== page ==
5. Steel Seal Pro, LLC used the same website, phone number, logo, assets and means of business used by SCIX. Hipple, 2016 WL 320216, at *7.

         6. On March 12, 2012, plaintiff filed a complaint in the present case alleging that Hipple made a fraudulent conveyance of the tangible assets of SCIX to prevent plaintiff from recovering on her judgments against SCIX. (Doc. 1.)

         7. After Brian Hipple's death in September, 2012, Hipple purported to transfer the right to manufacture, market, and sell, Steel Seal from Complete Group to BBBM, an entity which was owned entirely by Hipple. Hipple, 2016 WL 320216, at *7.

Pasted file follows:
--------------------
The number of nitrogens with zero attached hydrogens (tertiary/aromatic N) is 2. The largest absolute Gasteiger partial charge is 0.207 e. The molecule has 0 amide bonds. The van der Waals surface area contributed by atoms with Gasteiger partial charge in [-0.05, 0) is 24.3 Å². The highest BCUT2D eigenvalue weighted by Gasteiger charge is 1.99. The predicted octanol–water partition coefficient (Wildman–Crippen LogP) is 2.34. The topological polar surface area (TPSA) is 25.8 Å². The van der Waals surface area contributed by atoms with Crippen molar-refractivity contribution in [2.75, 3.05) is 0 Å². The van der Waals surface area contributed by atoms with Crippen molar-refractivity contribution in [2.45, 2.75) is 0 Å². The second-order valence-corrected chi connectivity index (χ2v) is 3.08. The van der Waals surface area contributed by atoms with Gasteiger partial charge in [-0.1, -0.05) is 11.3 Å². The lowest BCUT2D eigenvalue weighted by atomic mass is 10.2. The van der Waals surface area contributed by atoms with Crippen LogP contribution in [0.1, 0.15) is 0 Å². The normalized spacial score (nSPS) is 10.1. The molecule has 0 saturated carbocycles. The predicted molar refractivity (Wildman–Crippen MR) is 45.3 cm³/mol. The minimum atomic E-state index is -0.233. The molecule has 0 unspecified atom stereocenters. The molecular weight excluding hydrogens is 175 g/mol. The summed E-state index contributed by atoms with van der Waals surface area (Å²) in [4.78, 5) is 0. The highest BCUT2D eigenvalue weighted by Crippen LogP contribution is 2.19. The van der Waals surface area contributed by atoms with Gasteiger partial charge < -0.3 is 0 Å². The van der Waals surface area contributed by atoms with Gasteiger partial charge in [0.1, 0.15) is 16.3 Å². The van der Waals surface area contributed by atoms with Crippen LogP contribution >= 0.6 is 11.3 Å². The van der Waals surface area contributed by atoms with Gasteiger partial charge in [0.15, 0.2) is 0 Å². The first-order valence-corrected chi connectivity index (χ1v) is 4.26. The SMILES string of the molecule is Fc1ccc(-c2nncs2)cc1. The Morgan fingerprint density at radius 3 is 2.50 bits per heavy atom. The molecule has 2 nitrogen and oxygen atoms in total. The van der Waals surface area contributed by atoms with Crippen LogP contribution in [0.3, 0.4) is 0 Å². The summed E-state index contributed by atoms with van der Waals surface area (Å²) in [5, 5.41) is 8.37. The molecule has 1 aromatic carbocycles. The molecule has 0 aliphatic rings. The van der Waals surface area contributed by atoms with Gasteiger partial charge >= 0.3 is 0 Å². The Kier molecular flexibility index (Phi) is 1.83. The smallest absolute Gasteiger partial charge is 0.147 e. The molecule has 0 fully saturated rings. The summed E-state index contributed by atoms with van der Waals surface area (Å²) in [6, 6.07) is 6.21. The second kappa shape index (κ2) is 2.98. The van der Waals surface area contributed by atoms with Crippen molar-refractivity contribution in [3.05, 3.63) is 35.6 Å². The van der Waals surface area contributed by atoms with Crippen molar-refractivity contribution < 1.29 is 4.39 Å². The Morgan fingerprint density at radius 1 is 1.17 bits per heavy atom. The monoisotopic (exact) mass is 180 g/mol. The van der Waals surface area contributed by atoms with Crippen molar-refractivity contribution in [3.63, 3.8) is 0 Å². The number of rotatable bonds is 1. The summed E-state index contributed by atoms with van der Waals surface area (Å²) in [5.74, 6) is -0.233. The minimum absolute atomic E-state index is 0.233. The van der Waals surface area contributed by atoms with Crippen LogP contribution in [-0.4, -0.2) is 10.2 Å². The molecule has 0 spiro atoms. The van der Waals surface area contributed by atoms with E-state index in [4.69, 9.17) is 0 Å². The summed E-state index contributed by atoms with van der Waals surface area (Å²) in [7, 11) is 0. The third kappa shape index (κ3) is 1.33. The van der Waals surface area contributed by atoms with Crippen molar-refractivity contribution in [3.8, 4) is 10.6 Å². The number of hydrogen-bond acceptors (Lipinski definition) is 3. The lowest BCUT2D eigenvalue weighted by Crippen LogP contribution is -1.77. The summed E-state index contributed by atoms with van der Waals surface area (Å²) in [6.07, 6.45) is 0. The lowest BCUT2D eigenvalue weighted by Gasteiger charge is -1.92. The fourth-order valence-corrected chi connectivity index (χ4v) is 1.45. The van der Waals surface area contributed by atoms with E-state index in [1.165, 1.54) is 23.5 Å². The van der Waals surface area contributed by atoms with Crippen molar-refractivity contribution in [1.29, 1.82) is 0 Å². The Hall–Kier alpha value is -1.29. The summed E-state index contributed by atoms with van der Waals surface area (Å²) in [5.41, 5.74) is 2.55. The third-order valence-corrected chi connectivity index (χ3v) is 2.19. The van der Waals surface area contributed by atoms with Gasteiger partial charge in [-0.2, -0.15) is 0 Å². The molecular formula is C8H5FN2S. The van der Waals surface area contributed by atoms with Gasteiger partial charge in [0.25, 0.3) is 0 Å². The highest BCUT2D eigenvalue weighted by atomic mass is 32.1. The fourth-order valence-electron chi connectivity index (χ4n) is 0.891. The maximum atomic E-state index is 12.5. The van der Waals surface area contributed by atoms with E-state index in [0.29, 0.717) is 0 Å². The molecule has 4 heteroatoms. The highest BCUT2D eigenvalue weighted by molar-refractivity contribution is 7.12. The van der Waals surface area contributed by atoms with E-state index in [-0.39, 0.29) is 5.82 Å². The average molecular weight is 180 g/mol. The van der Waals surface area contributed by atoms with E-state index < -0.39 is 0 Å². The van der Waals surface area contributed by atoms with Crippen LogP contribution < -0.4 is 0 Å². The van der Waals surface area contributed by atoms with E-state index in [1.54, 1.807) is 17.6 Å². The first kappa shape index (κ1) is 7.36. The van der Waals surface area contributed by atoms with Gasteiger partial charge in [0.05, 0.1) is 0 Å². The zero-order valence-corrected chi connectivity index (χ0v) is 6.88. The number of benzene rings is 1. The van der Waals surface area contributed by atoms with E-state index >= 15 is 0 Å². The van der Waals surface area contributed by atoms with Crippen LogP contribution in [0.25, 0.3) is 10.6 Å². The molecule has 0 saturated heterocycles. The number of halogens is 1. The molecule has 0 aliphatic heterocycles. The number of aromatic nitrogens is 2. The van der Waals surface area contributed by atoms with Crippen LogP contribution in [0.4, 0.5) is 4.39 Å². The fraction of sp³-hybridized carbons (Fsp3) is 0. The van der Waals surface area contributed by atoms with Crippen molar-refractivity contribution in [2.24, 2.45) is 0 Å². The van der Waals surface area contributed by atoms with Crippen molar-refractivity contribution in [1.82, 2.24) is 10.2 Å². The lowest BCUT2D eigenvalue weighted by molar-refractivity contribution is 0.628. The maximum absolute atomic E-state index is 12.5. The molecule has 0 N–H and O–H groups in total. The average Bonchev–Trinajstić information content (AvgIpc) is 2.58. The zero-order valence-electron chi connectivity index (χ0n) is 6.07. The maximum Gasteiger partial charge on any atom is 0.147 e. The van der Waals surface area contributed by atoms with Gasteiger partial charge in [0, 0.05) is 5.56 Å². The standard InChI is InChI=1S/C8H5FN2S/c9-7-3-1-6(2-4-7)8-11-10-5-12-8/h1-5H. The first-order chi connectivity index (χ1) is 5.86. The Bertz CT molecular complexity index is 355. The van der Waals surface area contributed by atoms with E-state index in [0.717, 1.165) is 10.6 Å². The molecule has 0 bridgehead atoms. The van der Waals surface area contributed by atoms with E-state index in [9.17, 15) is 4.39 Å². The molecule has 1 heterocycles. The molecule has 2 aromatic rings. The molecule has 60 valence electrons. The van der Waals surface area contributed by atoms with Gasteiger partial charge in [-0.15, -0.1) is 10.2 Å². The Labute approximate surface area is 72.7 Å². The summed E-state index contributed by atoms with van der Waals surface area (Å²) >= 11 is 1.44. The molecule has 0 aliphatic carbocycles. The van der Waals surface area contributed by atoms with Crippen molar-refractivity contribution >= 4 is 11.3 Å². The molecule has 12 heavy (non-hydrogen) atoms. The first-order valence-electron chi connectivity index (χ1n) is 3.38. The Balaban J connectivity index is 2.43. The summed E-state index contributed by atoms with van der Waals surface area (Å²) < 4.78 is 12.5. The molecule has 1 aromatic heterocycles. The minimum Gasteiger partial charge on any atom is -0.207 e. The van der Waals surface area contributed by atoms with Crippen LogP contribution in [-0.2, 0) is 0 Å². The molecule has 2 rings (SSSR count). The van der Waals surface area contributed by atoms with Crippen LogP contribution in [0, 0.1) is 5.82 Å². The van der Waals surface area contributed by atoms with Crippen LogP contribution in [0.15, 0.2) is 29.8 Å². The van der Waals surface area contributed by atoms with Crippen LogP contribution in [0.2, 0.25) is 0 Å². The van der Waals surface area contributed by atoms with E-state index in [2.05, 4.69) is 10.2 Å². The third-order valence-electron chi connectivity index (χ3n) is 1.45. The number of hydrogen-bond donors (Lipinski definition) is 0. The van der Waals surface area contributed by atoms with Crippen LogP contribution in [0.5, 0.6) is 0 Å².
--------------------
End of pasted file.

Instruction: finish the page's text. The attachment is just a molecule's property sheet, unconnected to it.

8. On May 24, 2013, Hipple filed an application with the PTO to register the trademark “Steel Seal.” (Doc. 211, Exh. A.) In the application, Hipple stated that the “owner of the mark” was “BBB Management Group, LLC.” The application further stated that the mark was first used “at least as early as February 28, 1999.” 9. Pursuant to default judgment proceedings, on March 1, 2016, the court entered judgement in favor of plaintiff Teresa Hipple and against defendant SCIX, LLC in the amount of $556, 530.99. (Doc. 174.) In addition, after a non-jury trial held in July, 2015, this court entered a judgment order, dated March 1, 2016, entering judgment in favor of Teresa Hipple and against defendant Clement Hipple in the amount of $427, 507.09. (Doc. 175.)

         10. Plaintiff commenced post judgment execution proceedings pursuant to Fed.R.Civ.P. 69. On April 13, 2016, the court appointed Gerald S. Berkowitz, Esq., counsel for ...